The photonics and quantum optics lab took a detour away from atom trapping last summer and investigated some phenomena in warm atomic vapor for a change (will be covered in a future post). That means it has been about a year since we last had a working atom trap, so the time has come to trap atoms again… and trap we did. Here is a picture of roughly 50 million rubidium atoms confined to a region of space ~5 mm in diameter. They glow a dim red as they scatter light at 780 nm. The camera is more sensitive than our eyes so it appears bright in the image. The most remarkable feature of these atoms is that they are traveling at a speed of only a few centimeters per second. Compare this to the room-temperature atom speeds of several hundred meters-per-second and the power of an atom trap is obvious. These atoms are so cold, they almost stop moving. The temperature (a measure of average kinetic energy) is measured in microKelvin… millionths of a degree above absolute zero. Cool stuff!
I was quoted in a recent Photonics Spectra article “Cold-Atom Lab in a Box“. The article describes the new Rubidium miniMOT available from ColdQuanta. My Photonics and Quantum Optics Lab at Pacific University was among their first customers. We’ve really enjoyed being involved with the early stages of this product and look forward to contributing to MOT research at the undergraduate (and perhaps high school) level.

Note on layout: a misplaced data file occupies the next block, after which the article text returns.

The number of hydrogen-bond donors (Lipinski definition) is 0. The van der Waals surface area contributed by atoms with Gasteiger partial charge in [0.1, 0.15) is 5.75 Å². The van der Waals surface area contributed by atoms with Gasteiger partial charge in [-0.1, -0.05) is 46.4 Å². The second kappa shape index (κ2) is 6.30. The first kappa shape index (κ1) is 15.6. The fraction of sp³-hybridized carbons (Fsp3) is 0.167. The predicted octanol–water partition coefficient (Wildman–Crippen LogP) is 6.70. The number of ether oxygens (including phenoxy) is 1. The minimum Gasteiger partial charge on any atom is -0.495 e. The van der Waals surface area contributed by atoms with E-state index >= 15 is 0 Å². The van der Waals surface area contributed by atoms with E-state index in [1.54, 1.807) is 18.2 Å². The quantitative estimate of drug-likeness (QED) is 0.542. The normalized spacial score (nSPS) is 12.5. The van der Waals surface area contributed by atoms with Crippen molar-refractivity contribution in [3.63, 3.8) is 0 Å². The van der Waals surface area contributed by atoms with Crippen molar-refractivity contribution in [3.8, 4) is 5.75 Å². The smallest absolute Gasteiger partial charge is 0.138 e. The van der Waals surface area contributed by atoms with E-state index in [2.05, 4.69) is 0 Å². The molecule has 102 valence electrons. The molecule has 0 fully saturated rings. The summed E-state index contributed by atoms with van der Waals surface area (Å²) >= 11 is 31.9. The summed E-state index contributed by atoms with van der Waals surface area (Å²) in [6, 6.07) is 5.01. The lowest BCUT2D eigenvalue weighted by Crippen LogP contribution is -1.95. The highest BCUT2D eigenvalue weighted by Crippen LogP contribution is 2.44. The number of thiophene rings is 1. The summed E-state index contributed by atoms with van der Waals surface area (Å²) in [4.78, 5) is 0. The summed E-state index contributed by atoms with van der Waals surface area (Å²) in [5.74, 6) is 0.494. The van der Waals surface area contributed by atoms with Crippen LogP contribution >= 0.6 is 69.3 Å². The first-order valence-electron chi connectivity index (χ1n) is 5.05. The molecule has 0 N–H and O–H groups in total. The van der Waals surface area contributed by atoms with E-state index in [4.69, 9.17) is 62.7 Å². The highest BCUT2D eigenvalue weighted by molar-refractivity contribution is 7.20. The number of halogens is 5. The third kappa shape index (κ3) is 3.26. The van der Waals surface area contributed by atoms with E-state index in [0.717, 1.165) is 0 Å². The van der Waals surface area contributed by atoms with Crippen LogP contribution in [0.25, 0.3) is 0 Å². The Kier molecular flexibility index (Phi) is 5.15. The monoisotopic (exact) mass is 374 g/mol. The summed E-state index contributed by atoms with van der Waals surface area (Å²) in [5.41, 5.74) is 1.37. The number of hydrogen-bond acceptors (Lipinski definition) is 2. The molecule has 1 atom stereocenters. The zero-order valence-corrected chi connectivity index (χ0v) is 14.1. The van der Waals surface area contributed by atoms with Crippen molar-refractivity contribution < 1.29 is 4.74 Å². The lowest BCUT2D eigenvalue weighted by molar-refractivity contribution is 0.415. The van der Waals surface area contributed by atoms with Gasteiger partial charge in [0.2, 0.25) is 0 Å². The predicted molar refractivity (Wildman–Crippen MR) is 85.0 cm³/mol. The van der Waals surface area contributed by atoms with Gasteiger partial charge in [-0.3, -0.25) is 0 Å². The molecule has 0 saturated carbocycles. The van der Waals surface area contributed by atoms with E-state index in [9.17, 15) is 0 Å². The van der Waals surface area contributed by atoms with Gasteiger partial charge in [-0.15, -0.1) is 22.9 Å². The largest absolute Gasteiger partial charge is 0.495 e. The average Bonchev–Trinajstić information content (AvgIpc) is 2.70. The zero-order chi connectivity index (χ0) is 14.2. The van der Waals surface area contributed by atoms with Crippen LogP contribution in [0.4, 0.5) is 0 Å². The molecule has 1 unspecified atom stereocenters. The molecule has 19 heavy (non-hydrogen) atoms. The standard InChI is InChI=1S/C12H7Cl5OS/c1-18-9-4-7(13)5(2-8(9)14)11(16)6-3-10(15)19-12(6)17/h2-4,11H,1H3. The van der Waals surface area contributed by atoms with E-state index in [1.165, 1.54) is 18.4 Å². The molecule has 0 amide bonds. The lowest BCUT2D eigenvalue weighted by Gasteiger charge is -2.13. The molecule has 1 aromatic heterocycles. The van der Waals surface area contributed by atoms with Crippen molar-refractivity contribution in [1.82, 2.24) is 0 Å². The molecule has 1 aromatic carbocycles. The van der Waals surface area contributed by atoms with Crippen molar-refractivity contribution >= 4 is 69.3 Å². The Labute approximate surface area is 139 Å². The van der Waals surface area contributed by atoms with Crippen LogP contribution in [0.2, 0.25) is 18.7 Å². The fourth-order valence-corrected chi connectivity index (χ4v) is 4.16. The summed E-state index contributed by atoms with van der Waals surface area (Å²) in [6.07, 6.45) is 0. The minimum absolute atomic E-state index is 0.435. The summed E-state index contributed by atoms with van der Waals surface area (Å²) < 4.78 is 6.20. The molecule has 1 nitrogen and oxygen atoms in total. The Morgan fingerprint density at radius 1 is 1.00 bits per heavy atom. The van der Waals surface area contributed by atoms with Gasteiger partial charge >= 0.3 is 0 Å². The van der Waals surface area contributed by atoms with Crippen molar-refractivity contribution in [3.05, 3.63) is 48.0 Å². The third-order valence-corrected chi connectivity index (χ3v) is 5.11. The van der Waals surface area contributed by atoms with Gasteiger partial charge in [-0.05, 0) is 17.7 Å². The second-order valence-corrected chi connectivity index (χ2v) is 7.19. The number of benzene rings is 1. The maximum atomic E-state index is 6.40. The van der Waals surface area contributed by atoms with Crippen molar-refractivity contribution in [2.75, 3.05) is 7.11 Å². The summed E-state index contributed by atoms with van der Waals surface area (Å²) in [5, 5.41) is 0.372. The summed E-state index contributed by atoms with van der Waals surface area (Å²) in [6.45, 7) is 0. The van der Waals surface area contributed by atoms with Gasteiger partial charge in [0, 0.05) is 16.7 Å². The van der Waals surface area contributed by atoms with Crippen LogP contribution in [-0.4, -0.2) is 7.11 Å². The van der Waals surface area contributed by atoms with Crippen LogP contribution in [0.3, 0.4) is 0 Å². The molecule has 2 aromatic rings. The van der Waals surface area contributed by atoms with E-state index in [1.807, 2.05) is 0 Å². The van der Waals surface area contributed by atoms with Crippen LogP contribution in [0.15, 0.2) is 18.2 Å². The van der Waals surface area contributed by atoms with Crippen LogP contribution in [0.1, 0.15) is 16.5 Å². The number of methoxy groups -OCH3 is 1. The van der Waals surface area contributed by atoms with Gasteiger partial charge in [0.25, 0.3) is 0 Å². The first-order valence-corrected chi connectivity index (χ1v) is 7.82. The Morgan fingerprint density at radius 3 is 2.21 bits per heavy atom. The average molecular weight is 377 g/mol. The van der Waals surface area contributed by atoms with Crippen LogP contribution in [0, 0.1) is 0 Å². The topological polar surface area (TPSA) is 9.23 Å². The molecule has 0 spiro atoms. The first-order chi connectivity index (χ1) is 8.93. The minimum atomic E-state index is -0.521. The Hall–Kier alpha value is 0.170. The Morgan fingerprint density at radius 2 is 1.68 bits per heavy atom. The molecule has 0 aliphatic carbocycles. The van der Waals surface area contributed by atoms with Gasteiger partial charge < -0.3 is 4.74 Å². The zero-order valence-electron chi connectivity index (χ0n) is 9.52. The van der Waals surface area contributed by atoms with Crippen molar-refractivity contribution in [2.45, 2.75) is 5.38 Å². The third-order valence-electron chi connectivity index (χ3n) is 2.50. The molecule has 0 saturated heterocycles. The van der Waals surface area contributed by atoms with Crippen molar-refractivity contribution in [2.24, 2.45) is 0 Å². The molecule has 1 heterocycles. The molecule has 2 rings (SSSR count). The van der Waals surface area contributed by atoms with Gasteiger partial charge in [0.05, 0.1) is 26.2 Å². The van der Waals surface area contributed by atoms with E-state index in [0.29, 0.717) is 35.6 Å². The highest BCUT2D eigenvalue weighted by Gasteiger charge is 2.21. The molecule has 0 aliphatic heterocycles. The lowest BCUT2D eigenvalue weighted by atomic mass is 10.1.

For pictures of our trap in operation, see my earlier post “MOT!“. We have done a variety of experiments and have trapped atoms in several different geometries since then. More details are described in the talk given by Simone Carpenter at the Northwest APS section meeting: Off-the-shelf atom trapping [PDF] and the corresponding poster Off-the-shelf atom trapping.
Please feel free to contact me with any questions.
Part II of a very cool NOVA series airs on PBS stations tonight. Pun absolutely intended. Second pun not as intended, but still amusing.
Many all-star players from the Atomic, Molecular and Optical physics world, several of which are Nobel Laureates, make appearances on this second part of the program. The first part aired last week and covered many interesting aspects of early thermodynamics. One great piece of trivia was about the original Celsius scale, and the fact that it was originally reversed, with zero for the boiling point of water, and 100 for the freezing point. This is really too bad, since he was very close to getting the right sense of temperature. Many argue that the thermodynamic beta is a more direct representation of temperature. Since Beta scales as the inverse of T, Celsius’ original scale at least went the right direction, even if the degree sizes weren’t right.